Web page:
I’m going to begin to share some of the curriculums that I’ve put together for the kids for this coming school year.

I wanted to start with a couple of caveats. Primarily, 98% of our books are ones that we had on our shelves or are able to find in kindle or ePub format online.  We’re operating on a very limited homeschool budget currently.  Many of the chapter books were ones that I picked up at thrift stores when we were living in America.  They could easily be found in a public library, on archive.org, or used at a thrift store. I’m not listing many of the vintage books that are considered more “collector’s items” because what good would that do you?

One of the ways I sneak school into the kids’ lives is by having at least two read-alouds going at all times.  Typically one is an audiobook for during lunch, and one is a hard-copy or kindle book that I will read aloud to the kids at bedtime.  Sometimes the kids will volunteer to read, and I’m looking forward to developing that practice over the years so that I’ll be able to use my voice a little less during the day.

During our “Cast Time” and “Encourage time” the kids and I (and sometimes Michael) get to experience joys and sorrows and challenges of life alongside heroes and heroines.  We get to watch decisions play out in fictional settings that spur conversations about real-life events.  Did this character do what was right?  How could this have gone differently?  It really casts a vision in their little hearts about the kind of heroes they could be and the kind of lives that are worth (or are not worth) living.

Because we have about four other times during the day that I’m either reading aloud to the kids or the kids are reading independently, these stories are a mixture of fantasy and historical fiction and some just plain fun.  The kids are usually either eating lunch or in the evening typically engaged in a puzzle, Legos, or toy soldiers or some other such occupation while they’re listening.

Note: kids’ grades are 5, 3, two 1st graders, and a bonus youngling.  Some of these are re-reads from various years when our oldest was younger, but he’ll still enjoy hearing them again.  This list does lean a little younger—around my 3rd grader’s appetite, but there are a few ones on the list that might be too much for my daughter, and she’ll excuse herself if things get too scary.  (The first Harry Potter book will probably be one of them, and we’re planning it for more toward the end of the year.)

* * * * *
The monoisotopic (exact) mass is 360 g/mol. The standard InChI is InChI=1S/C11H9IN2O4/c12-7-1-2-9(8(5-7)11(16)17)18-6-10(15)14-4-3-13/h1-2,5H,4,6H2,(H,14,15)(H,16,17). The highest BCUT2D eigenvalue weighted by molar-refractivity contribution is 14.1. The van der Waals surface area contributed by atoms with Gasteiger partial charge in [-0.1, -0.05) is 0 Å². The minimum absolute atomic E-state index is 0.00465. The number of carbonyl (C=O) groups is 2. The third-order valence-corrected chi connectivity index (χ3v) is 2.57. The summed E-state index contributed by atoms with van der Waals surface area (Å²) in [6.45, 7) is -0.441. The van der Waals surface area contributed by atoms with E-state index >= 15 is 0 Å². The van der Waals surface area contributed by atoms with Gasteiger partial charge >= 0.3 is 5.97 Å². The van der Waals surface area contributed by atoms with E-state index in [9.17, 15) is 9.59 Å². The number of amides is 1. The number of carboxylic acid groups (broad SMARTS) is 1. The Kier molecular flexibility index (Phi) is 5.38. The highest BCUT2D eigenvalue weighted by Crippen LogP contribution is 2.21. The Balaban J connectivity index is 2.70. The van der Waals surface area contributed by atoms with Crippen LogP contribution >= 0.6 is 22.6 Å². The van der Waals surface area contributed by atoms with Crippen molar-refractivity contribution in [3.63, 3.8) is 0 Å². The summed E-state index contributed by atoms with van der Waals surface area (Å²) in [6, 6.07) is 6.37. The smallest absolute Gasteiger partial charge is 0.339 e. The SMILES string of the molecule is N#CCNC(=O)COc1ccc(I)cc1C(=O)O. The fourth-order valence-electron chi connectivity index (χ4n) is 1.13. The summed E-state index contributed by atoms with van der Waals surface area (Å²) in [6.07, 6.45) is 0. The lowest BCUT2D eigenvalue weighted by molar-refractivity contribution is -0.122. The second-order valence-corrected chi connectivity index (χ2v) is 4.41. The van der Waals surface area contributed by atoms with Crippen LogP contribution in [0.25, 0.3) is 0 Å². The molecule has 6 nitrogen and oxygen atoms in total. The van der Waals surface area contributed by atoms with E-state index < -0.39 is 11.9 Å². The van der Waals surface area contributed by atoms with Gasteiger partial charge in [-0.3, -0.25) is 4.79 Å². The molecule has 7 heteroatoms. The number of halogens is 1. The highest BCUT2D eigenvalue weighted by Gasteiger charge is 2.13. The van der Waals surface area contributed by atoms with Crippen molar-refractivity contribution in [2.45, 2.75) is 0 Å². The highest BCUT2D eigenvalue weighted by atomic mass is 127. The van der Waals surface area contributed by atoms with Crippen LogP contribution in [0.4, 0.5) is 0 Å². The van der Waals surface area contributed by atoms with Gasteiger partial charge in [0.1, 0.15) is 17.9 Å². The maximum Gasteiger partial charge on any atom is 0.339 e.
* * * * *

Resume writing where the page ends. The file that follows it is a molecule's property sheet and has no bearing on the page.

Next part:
For those concerned about the lack of Tolkien and Lewis on this list (the shame!!!!) they do indeed happen around here.  All of the kids just finished listening to The Two Towers, and I don’t think they’re quite yet ready for The Return of the King.  That is coming.  The king will return, I promise.  Three of the kids are independently reading some of the Narnia books this summer.  So once all four have had their independent fill, we’ll join together and read the series as a family.

Here’s our list of the “free” read-alouds I have planned for the coming school year, in alphabetical order. These could change depending on literary appetites.

Some of these are ones that they’ve already finished, as we’re burning through books at about two a week right now (during our summer schedule.)  There are also quite a few more on my “hope to finish” list.

A Lion to Guard Us
Abigail Adams: Witness to a Revolution
All-Of-A-Kind Family
A Wrinkle in Time
Baby Island
Carry on Mr. Bowditch
Children of the Longhouse
Ember’s End
Fighting Prince of Donegal
Five Little Peppers and How They Grew
Harry Potter and the Sorcerer’s Stone
Heidi
I, Juan de Pareja
Ink on His Fingers
Just David
Kildee House
King of the Golden River
Little Lord Fauntleroy
Mansa Musa
Mary Jones and Her Bible
Miracles on Maple Hill
Mr. Revere and I (and Ben and Me)
My Side of the Mountain (and maybe the others in the series, depending on my youngest student’s interest)
Mysterious Benedict Society Series (spread out, since I accidentally ordered book 1 and 4 and have not got 2 or 3…. woops!)
Noel Streatfeild: Dancing Shoes, Ballet Shoes, Theater Shoes,
Once on This Island
Owls in the Family
Pinocchio
Reb and the Redcoats
Rebecca of Sunnybrook Farm
Sarah, Plain, and Tall
Sees Behind Trees
Strawberry Girl
The Apprentice by Pilar Molina Llorente
The Bible Smuggler
The Borrowed House
The Cabin Faced West
The Chestry Oak
The Courage of Sarah Noble
The Door in the Wall
The Good Master
The Little White Horse
The Penderwicks
The Psammead Trilogy
The Railway Children
The Singing Tree
The Three Musketeers
The Wilderking Trilogy
The Wingfeather Saga series books 1-4 (spread out)
The White Stag
The Witch of Blackbird Pond
The Wonderful Garden
The Year of Miss Agnes
Unknown to History
Winged Watchmen

 

Again, this isn’t an exhaustive list.  It’s more of an intentional marked place for myself, to make sure I’m not buying more children’s books when I haven’t finished these ones yet.  🙂

Leave a Reply

Your email address will not be published. Required fields are marked *

This site uses Akismet to reduce spam. Learn how your comment data is processed.